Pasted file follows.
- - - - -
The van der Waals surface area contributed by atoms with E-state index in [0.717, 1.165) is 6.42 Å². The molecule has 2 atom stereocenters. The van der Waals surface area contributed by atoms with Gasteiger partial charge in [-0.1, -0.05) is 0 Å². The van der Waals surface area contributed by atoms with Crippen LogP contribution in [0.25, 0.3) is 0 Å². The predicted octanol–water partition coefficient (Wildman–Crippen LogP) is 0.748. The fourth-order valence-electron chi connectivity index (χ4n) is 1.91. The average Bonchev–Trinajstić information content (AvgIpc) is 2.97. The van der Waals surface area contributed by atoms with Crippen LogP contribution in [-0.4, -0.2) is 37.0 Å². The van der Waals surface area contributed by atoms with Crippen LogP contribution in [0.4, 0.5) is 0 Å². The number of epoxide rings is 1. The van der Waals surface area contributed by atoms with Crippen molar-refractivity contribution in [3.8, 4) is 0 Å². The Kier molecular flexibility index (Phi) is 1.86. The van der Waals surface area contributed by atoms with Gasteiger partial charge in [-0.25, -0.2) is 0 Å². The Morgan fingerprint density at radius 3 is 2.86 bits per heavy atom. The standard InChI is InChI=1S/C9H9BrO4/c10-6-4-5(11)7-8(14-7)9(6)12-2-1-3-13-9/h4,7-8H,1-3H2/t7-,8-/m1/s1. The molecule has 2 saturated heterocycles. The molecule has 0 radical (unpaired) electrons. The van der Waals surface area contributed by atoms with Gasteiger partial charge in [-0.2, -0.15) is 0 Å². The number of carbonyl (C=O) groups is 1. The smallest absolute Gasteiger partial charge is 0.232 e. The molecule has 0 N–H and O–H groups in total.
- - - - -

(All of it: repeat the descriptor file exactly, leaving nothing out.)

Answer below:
The van der Waals surface area contributed by atoms with E-state index in [0.717, 1.165) is 6.42 Å². The molecule has 2 atom stereocenters. The van der Waals surface area contributed by atoms with Gasteiger partial charge in [-0.1, -0.05) is 0 Å². The van der Waals surface area contributed by atoms with Crippen LogP contribution in [0.25, 0.3) is 0 Å². The predicted octanol–water partition coefficient (Wildman–Crippen LogP) is 0.748. The fourth-order valence-electron chi connectivity index (χ4n) is 1.91. The average Bonchev–Trinajstić information content (AvgIpc) is 2.97. The van der Waals surface area contributed by atoms with Crippen LogP contribution in [-0.4, -0.2) is 37.0 Å². The van der Waals surface area contributed by atoms with Crippen LogP contribution in [0.4, 0.5) is 0 Å². The number of epoxide rings is 1. The van der Waals surface area contributed by atoms with Crippen molar-refractivity contribution in [3.8, 4) is 0 Å². The Kier molecular flexibility index (Phi) is 1.86. The van der Waals surface area contributed by atoms with Gasteiger partial charge in [-0.25, -0.2) is 0 Å². The Morgan fingerprint density at radius 3 is 2.86 bits per heavy atom. The standard InChI is InChI=1S/C9H9BrO4/c10-6-4-5(11)7-8(14-7)9(6)12-2-1-3-13-9/h4,7-8H,1-3H2/t7-,8-/m1/s1. The molecule has 2 saturated heterocycles. The molecule has 0 radical (unpaired) electrons. The van der Waals surface area contributed by atoms with Gasteiger partial charge in [-0.2, -0.15) is 0 Å². The number of carbonyl (C=O) groups is 1. The smallest absolute Gasteiger partial charge is 0.232 e. The molecule has 0 N–H and O–H groups in total.